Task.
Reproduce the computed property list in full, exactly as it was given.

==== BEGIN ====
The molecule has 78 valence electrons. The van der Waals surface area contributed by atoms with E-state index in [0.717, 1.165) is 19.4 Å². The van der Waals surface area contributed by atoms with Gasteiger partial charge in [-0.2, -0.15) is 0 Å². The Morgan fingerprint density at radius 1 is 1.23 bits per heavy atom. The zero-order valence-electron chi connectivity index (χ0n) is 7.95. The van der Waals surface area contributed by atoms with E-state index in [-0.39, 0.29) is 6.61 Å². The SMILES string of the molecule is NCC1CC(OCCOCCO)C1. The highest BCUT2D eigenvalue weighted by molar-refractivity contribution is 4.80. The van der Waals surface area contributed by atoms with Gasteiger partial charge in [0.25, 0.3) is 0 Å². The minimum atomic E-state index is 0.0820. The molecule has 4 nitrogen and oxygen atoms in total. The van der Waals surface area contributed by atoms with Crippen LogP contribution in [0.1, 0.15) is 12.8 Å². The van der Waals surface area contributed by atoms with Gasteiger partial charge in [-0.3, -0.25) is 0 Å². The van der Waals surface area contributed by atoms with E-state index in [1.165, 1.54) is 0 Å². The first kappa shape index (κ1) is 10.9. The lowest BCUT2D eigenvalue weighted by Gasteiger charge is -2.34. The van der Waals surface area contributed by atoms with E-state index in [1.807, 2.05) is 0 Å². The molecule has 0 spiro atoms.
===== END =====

The molecule has 78 valence electrons. The van der Waals surface area contributed by atoms with E-state index in [0.717, 1.165) is 19.4 Å². The van der Waals surface area contributed by atoms with Gasteiger partial charge in [-0.2, -0.15) is 0 Å². The Morgan fingerprint density at radius 1 is 1.23 bits per heavy atom. The zero-order valence-electron chi connectivity index (χ0n) is 7.95. The van der Waals surface area contributed by atoms with E-state index in [-0.39, 0.29) is 6.61 Å². The SMILES string of the molecule is NCC1CC(OCCOCCO)C1. The highest BCUT2D eigenvalue weighted by molar-refractivity contribution is 4.80. The van der Waals surface area contributed by atoms with Gasteiger partial charge in [0.25, 0.3) is 0 Å². The minimum atomic E-state index is 0.0820. The molecule has 4 nitrogen and oxygen atoms in total. The van der Waals surface area contributed by atoms with Crippen LogP contribution in [0.1, 0.15) is 12.8 Å². The van der Waals surface area contributed by atoms with Gasteiger partial charge in [-0.3, -0.25) is 0 Å². The van der Waals surface area contributed by atoms with E-state index in [1.165, 1.54) is 0 Å². The first kappa shape index (κ1) is 10.9. The lowest BCUT2D eigenvalue weighted by Gasteiger charge is -2.34. The van der Waals surface area contributed by atoms with E-state index in [1.807, 2.05) is 0 Å². The molecule has 0 spiro atoms.